It is said over, and over, and over… The telescopes exist to exploit the mauna, to extract profit, that they are built for greed. This is the single most repeated myth about the observatories, and it is the most insulting.
The fact is that the observatories make no profit, they are either government owned or operated by non-profit corporations. Actually the reverse is true, they are very good at spending money, and they spend a lot, observatories are expensive to operate with about $100 million put into the island economy.
What opponents seem oblivious to is in insisting that the telescopes are for profit it that they a being totally insulting. The insinuation of greed is as insulting as the worst things said against them. They repeat the insult over and over and do not care.
People work in astronomy to learn and explore the universe, they consider the pursuit of knowledge to be a noble goal. I have never met someone who worked in astronomy to get rich, the very idea is laughable. Like much of academia astronomy generally does not pay very well compared to some alternatives. Personally I could be making far more money working for some mainland electronics firm, and have a much smaller mortgage.
How exactly would an observatory make a profit? There are no products to be sold, the data from the telescopes is given away for free to anyone who wants to download it. The astronomers who come to use the telescopes pay no fees for the telescope time.
One repeated claim is that there are patents that have been developed here and that these patents are worth millions. This claim is a bit odd as the sort of basic research that could lead to commercially valuable patents is just not done at observatories.
The value of UH-owned patents derived from technology developed just on Mauna Kea was conservatively estimated to be worth $14 millionKAHEA info page on Mauna Kea issues
There is indeed a long list of patents assigned to the University of Hawaii, reviewing this list reveals that the number of active UH patents from technology developed on Mauna Kea is exactly zero. It is a bit of a mystery where that $14 million number could come from.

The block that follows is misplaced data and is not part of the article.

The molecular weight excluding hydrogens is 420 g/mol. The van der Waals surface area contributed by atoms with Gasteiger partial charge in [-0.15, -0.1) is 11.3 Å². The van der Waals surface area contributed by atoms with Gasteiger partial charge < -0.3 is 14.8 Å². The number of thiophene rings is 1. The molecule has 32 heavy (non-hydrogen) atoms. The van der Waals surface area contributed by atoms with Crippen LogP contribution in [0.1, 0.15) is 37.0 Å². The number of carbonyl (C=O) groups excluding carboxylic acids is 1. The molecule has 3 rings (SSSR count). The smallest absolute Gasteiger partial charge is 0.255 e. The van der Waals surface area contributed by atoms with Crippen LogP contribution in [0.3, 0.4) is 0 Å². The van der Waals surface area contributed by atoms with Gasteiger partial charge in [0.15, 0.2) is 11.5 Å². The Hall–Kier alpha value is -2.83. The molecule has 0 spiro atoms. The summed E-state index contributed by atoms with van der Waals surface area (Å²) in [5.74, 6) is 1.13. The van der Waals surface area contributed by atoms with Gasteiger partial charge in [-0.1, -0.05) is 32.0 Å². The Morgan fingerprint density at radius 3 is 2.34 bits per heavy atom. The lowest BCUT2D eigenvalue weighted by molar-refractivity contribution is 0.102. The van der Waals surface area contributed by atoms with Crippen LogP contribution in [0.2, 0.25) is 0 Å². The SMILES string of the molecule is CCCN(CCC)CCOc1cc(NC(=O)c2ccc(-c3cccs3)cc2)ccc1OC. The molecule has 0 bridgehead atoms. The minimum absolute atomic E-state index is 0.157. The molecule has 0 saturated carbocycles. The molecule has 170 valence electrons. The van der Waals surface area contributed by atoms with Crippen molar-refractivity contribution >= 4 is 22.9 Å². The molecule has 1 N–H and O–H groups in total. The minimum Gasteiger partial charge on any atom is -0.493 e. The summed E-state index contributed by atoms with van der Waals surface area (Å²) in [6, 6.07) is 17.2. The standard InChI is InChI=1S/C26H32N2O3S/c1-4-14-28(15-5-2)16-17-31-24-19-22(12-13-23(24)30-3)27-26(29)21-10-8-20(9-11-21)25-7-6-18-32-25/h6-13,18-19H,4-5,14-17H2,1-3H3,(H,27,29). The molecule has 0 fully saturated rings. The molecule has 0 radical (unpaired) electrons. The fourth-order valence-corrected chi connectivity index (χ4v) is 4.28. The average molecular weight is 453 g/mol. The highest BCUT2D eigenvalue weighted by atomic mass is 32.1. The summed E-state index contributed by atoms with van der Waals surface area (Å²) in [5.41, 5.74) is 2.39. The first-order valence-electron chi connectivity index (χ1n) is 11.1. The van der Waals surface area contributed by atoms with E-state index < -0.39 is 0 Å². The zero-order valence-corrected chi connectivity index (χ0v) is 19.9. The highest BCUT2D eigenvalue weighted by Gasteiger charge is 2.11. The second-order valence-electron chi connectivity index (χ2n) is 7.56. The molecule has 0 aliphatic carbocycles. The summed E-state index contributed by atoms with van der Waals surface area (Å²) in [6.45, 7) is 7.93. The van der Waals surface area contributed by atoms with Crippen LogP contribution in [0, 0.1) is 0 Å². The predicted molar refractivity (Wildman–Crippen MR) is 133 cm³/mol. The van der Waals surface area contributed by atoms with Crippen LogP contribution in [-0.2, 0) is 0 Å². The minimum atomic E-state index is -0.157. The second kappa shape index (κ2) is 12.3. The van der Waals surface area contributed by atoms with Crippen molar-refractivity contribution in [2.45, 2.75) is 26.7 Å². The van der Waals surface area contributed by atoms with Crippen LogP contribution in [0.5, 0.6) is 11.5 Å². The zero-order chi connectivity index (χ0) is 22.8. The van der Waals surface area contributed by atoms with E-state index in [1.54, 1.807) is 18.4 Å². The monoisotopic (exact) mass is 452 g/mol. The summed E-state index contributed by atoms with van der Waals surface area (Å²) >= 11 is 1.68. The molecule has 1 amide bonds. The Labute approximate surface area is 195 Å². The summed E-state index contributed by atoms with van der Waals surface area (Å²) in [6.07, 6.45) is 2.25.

Most of the telescopes atop Mauna Kea are owned by government, supported by taxpayers, not shareholders. It should be blindingly obvious that there is no profit made on these. these observatories are given a budget and they spend it, anything left over goes back to the general fund.
One way to accurately describe an observatory is an effective method to suck money out of government budgets, back into the community. It is what they do.
The remainder of observatories on the mauna are cooperative efforts of several partners, usually universities and governments, as a result are organized as non-profit corporations. There is a reason for this… Being created as a non-profit corporation provides a convenient legal method of taking care of employees, contracts for services, taxes, and other legal obligations.
Consider the W. M. Keck Observatory, the largest observatory on Mauna Kea. The observatory is run by the California Association for Research in Astronomy, a California registered non-profit corporation. The shareholders are Caltech and the University of California.
California has strict legal requirements for non-profits, as a result financial data is public and published, verified by independent auditors. You can read through it if you want… Hint, they did not payout any profit to their shareholders.
The Thirty Meter Telescope is also organized in much the same way, as a non-profit corporation. The observatory has a wider list of partners as needed to support the larger undertaking, including several governments.
What opponents should realize, and refuse to do, is that those who work at the telescopes do so because they believe in what the telescopes do. For many that mission could be described as honorable or even sacred.
Exploring the unknown, answering the questions asked since mankind had the intellect to ask them. Where did it all come from? Where will it end? The big telescopes atop Mauna Kea have put those answers within reach.
Result: False and Insulting
3 thoughts on “The motivation for TMT is greed and profit?”
Off topic ,but will we see the Aquarid this monday?
How does one place a price on knowledge?
Great review and examination of the facts Andrew.
Perhaps the observatories could gather together their financial reports, and present an offer to the protest leaders.
100% of future profits will be donated to their respective organizations. Even the UH patent royalties.